About this object

Round boss of beaten bronze, made in two pieces, used as a furniture attachment, probably a cover for the end of a bolster on a funeral couch. Deep, convex moulded rim with two bands of tongues around a central medalion (separate piece), a snarling lion's head with flame-patterned mane, leaf-shaped ears, open mouth, protruding tongue, archaic stylised teeth, dewlaps, wrinkles. A thin, flat flange surrounds the head for attachment to the rim. Badly cracked and corroded, with black exterior surfaces and green corrosion interior. Traces of partial mending and restoration, probably late 19th century. Said to be from Volterra.

Object specifics

  • Type
    Household Objects
  • Culture
  • Artist/Maker
  • Place made
    Europe: Southern Europe: Italy
  • Date made
    520 BC - 510 BC
  • Materials
  • Location
    Item not currently on display
  • Acquisition
    Gift of Joseph Mayer
  • Collector
  • Place collected
  • Date collected
  • Measurements
    50 mm x 275 mm
  • Note
    Henszlmann, E., 1853 (see Publication record) records two of these objects, of which one is in Liverpool. The whereabouts of the other are unknown. Gatty, Transactions Historical Society of Lancashire and Cheshire 1881-82, p59 no 182; Brown, `The Etruscan Lion', pl XLI, see https://www.hslc.org.uk/journal/vol-34-1881-1882/attachment/34-4-gatty/
  • Related people
    Gabor Fejérváry ( Previous owner); Joseph Mayer ( Previous owner); Ferenc Pulszky ( Previous owner)

Explore related


  • Catalogue of Etruscan Objects in World Museum, Liverpool

    MacIntosh Turfa, Jean; Muskett, Georgina

    Author: MacIntosh Turfa, Jean; Muskett, Georgina
    Publisher: Archaeopress Publishing Ltd
    Date: 2017
    Description: One of the finest collections of Etruscan artifacts outside of Italy was begun in the 19th century by Joseph Mayer, goldsmith, of Liverpool. His donation of the collection became the core of Liverpool Museum, now World Museum, and has been augmented over the years by additional gifts and other acquisitions, such as those from the Wellcome Collection and Norwich Castle Museum. Much of the original material came from the necropolis of Vulci (Canino) when it was excavated by Lucien Bonaparte, Prince of Canino, while additional objects represent several other cities and sites. Already famous for its gold jewellery and bronze vessels of the 6th to 4th centuries BCE, the Liverpool collection includes a fine selection of Etruscan vases, especially bucchero ware and Archaic painted vases, several scarab seals in semiprecious stones, a small number of carved ivories, and funerary urns, including that of Larui Helesa, in which were found gold earrings identical to those worn by her colourful effigy on its lid. A large group of bronze fibulae (safety-pins) furnish examples of most major types of those important ornaments of the Iron Age and Archaic periods. Engraved bronze mirrors and terracotta votives in the form of heads and body parts (such as uteri) of the 4th and 3rd centuries BCE illustrate myths and offerings that were essential to Etruscan religion. From a Villanovan sword to Hellenistic epitaphs, the Liverpool Etruscan and Italian collection offers a rare glimpse of early civilization in central Italy.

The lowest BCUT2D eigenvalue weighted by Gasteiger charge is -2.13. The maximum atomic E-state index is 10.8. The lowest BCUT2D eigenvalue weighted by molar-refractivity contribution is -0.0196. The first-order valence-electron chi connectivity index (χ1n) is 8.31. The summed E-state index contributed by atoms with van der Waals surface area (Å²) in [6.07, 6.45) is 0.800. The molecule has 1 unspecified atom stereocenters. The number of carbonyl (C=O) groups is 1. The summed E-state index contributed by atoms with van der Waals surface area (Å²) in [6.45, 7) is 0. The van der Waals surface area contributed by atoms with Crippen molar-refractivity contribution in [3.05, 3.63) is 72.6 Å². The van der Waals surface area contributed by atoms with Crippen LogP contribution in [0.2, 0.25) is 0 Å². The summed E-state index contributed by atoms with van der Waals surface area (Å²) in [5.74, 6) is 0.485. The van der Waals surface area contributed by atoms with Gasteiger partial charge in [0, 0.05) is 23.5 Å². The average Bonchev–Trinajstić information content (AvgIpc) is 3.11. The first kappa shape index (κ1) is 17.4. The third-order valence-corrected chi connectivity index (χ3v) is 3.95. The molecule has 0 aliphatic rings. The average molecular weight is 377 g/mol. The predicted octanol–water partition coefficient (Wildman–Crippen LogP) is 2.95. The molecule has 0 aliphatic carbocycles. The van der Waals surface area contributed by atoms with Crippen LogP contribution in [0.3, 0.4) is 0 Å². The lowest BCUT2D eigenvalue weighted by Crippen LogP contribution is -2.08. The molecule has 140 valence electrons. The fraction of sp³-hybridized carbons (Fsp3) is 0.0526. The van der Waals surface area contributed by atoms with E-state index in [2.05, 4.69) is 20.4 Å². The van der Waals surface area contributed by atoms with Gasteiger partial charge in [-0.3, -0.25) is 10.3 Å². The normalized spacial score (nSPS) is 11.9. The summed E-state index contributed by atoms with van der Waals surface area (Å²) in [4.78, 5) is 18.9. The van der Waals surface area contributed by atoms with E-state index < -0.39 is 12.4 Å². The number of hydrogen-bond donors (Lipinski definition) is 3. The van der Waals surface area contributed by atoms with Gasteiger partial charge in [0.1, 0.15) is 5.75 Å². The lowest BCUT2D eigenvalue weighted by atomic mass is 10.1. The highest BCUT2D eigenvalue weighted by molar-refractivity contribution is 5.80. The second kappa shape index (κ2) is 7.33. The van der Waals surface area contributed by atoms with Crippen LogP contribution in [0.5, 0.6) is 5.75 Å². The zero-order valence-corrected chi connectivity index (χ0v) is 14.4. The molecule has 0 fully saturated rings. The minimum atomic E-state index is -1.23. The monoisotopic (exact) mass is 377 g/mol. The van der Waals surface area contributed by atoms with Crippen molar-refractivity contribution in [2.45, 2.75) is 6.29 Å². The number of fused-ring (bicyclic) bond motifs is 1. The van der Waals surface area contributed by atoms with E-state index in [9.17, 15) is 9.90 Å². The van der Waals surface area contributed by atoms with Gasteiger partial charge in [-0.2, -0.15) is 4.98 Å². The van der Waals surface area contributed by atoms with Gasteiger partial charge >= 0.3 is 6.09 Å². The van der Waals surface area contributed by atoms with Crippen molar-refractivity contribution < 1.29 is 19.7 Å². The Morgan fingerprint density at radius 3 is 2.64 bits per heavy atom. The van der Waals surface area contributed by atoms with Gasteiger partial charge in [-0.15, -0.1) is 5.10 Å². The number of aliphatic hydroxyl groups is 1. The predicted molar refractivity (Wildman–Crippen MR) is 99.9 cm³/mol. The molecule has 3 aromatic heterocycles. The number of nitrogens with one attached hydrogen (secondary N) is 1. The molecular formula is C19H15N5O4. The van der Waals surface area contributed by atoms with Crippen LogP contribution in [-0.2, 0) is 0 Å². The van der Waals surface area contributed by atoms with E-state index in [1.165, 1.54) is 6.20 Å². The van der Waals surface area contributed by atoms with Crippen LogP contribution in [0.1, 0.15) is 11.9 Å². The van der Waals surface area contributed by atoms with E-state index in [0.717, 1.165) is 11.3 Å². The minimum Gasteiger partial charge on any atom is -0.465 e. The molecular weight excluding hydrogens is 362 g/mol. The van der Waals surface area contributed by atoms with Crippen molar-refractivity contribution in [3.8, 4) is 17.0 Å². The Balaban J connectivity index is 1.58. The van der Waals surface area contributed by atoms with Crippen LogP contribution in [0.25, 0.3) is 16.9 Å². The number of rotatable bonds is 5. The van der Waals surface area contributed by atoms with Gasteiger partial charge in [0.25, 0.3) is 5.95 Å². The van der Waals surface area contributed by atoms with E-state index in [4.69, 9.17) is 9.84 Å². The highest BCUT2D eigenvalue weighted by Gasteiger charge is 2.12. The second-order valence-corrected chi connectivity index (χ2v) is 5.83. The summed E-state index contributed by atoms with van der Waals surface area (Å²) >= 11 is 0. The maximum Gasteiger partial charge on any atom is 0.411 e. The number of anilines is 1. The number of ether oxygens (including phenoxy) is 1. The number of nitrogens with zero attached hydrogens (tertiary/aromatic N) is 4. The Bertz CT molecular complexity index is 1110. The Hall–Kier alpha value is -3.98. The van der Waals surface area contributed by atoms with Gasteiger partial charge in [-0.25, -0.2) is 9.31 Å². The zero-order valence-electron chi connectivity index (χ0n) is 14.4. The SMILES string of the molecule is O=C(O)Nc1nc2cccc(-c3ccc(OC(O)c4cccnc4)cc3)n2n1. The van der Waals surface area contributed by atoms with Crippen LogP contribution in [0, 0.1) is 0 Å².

• Catalogue of the Collection of the Monuments of Art formed by the late Gabriel Fejérváry of Hungary exhibited at the Museum of the Archaeological Institute of Great Britain and Ireland

    Henszlmann, Emrich

    Author: Henszlmann, Emrich
    Date: 1853

  • Greek, Etruscan, and Roman Antiquities in the Mayer Museum, Liverpool

    Gatty, C T

    Author: Gatty, C T
    Date: 1883
    Description: Article within the Transactions of the Historic Society of Lancashire and Cheshire.


Previous owners

  • Joseph Mayer

    Owned from: 1855
    How acquired: Purchased
    Owned until: 1867
    Disposal method: Donation
  • Ferenc Pulszky

    Owned from: 1851-11
    How acquired: Inherited
    Owned until: 1855
    Disposal method: Auctioned
  • Gabor Fejérváry

    Owned from: Unknown or unrecorded
    How acquired: Unknown or unrecorded
    Owned until: 1851-11
    Disposal method: Bequest
Object view = Humanities
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